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Public vs. private universities in the US: 4 key differences

When studying abroad in the United States, many factors can go into choosing a university to study at. With so many options available, it can be overwhelming to make sure you are picking the right school for you. One of the biggest choices to make is what type of university you want to study abroad at - private or public
In the U.S. there are two main categories that schools fit into. A government subsidized public institution, and a private institution. Both of these university systems have their own advantages and disadvantages. We will go through the four key aspects of both types of schools so you can be sure you are picking your ideal university type.

Pictured: College of Charleston
1. COST


One of the major things to consider when choosing an institution type is cost. Because you are most likely coming from abroad, you will not be qualified for in-state tuition for a public university. Although still cheaper than the average private school, you will be paying substantially more than your in-state counterpart. Keep in mind that this is without any financial aid, scholarships, or grants. Applying for these awards can dramatically change the costs for university.


Public University:
  • Average yearly tuition cost: $20,000-$25,000 (Out-of-state)
  • Average yearly total cost: $35,000-$40,000 (Including dorms, meals, books, etc.)

Private University:
  • Average yearly tuition cost: $30,000-$40,000 (can be higher than $50,000)
  • Average yearly total cost: $50,000-$70,000

2. QUALITY OF EDUCATION


Another thing to consider is the quality of education you will be getting. There is a myth that private colleges are more prestigious and exclusive than public schools. While this may be accurate for the most prestigious schools in the nation, overall, many public universities are on par with private ones. Quality of education also, will depend completely on the individual university, your major, and your academic goals. A school that is prestigious for someone else might not be prestigious for you because of these considerations. When looking into education quality, be sure to do your homework and do a quick web search to give you current-year rankings for all universities. These lists include both private and public institutions in the top 25.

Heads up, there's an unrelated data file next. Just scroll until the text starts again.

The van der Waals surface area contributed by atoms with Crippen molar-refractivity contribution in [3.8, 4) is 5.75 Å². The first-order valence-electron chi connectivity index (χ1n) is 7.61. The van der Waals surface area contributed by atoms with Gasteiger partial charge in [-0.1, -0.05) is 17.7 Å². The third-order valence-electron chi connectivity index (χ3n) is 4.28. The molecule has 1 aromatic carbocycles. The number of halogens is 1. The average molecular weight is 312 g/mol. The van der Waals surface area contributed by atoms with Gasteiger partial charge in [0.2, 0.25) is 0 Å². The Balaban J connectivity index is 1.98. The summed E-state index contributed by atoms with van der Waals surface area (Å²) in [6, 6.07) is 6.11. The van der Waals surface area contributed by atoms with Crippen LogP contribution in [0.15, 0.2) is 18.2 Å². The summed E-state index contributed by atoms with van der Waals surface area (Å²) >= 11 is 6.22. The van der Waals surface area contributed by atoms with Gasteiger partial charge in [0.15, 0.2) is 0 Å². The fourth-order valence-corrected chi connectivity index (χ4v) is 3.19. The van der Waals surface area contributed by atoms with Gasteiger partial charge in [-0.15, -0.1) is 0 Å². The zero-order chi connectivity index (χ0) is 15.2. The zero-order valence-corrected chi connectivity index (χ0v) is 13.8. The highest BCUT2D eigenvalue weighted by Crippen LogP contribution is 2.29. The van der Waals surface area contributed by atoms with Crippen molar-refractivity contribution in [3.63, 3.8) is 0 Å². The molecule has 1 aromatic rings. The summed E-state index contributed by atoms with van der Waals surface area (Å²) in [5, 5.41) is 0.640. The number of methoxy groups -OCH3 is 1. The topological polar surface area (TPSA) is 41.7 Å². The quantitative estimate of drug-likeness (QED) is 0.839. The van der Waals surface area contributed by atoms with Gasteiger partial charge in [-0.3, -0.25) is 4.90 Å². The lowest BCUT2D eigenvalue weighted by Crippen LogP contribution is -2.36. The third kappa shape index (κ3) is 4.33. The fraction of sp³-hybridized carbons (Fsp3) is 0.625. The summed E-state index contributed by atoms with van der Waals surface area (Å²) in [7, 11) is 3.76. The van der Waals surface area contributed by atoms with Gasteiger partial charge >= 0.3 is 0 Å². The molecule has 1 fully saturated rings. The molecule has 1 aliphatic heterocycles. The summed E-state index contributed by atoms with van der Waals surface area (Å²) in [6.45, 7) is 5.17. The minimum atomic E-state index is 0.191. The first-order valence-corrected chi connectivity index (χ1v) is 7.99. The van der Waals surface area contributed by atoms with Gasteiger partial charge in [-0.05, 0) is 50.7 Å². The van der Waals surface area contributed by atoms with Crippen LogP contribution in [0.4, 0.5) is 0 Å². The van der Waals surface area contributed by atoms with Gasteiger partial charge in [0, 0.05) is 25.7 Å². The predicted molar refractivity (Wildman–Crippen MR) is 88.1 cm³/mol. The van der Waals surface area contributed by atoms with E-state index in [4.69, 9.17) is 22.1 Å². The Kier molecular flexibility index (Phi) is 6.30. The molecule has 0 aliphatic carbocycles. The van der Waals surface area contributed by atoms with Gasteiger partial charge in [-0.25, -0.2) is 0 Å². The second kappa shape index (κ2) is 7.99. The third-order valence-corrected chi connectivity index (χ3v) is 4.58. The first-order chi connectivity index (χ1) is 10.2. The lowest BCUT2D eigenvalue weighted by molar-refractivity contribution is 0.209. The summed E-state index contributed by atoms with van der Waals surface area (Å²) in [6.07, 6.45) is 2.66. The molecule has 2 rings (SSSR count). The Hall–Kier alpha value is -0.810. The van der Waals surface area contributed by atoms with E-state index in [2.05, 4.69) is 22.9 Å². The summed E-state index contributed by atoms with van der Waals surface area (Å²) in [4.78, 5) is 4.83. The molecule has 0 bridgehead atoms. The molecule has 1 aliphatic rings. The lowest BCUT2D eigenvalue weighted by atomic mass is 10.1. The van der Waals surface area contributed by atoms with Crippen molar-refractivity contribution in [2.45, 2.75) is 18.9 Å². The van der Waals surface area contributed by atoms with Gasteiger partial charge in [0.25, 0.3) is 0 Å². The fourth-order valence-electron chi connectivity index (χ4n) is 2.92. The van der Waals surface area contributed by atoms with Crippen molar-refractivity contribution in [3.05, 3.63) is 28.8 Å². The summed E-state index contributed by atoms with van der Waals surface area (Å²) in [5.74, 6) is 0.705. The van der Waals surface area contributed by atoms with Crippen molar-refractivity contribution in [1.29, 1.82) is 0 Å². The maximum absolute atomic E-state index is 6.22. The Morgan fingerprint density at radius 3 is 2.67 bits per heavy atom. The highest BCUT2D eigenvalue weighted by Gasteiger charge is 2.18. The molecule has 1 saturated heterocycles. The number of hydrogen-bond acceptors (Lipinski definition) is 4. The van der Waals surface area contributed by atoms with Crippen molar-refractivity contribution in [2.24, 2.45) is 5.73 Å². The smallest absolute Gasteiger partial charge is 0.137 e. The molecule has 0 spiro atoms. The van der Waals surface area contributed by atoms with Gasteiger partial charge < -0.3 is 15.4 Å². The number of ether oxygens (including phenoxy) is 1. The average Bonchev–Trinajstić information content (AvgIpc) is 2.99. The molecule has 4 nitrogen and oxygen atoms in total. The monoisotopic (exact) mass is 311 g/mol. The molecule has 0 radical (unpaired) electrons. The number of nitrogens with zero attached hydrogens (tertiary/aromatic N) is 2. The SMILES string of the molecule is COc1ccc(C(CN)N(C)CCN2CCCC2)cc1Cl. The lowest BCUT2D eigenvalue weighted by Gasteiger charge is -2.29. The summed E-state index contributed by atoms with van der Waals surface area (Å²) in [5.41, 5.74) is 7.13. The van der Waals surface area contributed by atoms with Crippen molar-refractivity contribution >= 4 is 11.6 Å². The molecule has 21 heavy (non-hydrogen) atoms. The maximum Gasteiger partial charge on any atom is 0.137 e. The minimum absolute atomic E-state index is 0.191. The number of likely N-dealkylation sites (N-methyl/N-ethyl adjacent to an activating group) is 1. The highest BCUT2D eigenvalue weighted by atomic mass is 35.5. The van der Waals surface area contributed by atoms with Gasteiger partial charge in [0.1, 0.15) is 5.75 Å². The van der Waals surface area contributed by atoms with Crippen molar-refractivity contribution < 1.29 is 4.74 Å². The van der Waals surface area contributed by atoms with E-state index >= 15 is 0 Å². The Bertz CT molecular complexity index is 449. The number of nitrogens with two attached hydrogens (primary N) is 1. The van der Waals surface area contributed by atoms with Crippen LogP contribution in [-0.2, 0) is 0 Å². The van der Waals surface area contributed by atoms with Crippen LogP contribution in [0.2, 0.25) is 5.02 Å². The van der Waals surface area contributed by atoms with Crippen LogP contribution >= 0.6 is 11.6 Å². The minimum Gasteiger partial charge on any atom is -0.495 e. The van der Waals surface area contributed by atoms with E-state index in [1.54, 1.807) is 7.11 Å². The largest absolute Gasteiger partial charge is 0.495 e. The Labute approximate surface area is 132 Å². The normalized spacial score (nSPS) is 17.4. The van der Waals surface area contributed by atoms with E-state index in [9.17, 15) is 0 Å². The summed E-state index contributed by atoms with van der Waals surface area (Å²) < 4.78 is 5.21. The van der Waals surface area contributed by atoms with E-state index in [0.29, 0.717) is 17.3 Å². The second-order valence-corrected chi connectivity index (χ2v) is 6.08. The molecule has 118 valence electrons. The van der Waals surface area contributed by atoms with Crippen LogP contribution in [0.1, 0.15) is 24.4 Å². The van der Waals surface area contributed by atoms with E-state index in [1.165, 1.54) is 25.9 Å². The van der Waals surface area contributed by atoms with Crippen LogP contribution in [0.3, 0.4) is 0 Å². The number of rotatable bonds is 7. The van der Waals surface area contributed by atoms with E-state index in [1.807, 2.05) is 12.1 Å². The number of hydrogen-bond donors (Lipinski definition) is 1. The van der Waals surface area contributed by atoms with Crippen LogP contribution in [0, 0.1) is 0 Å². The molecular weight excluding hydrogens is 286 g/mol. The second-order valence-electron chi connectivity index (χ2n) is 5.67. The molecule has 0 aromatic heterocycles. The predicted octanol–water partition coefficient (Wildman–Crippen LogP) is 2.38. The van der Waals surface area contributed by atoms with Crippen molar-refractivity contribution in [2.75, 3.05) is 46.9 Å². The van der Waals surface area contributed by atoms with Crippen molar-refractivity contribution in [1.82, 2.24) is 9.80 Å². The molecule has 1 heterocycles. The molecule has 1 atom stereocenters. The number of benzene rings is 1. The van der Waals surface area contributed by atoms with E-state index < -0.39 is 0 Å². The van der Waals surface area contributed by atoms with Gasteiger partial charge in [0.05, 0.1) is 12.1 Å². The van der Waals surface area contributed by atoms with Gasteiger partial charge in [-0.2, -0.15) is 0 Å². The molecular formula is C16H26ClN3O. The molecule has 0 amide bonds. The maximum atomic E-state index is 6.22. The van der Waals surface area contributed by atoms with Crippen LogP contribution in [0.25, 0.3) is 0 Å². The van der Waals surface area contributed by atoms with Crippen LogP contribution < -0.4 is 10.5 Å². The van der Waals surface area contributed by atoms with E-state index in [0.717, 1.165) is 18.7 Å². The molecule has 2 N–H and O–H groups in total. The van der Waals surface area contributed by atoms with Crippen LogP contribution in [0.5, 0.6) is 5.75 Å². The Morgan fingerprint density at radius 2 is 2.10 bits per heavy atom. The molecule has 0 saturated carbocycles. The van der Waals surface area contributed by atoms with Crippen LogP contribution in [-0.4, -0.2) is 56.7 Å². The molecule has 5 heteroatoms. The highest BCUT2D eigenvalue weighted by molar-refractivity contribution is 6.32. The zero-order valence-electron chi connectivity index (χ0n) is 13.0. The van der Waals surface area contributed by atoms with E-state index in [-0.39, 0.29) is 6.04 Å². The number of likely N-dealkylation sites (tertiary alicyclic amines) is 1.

3. ACADEMIC FLEXIBILITY


Available majors is also a very important aspect to look at. Public schools are going to have a much more broad selection of academic programs they offer. While private schools will most likely have more specific major tracks for students. Just be sure to research your major field of studyand match up schools that fit all of the major requirements you need.


4. CAREER OUTLOOK


Life beyond graduation is also something to consider. When applying for jobs, the individual school you go to can have a huge impact on whether you get that interview, or that job. Especially in the US, the ranking of the school you went to could haunt you for the rest of your life (or make your life much easier). In some cases, especially in the extremes of the school rankings charts, it will indeed have a very strong impact. Being an Ivy League (Harvard / Yale / Columbia / Penn etc.) graduate allows many advantages and career opportunities and provides a network of peers who will be able to help you with business and personal development later on in your career. A good university serves as a proxy that you are a good job / academia candidate and will open many doors for you. There is also probably a strong correlation between a school being ranked as a top university and the actual quality of that school.


Overall both public and private universities have many similarities and differences. The most important thing is to make an informed decision when you consider your study abroad options. Do your research and talk to people who studied at the schools you are considering, whether they are public or private.

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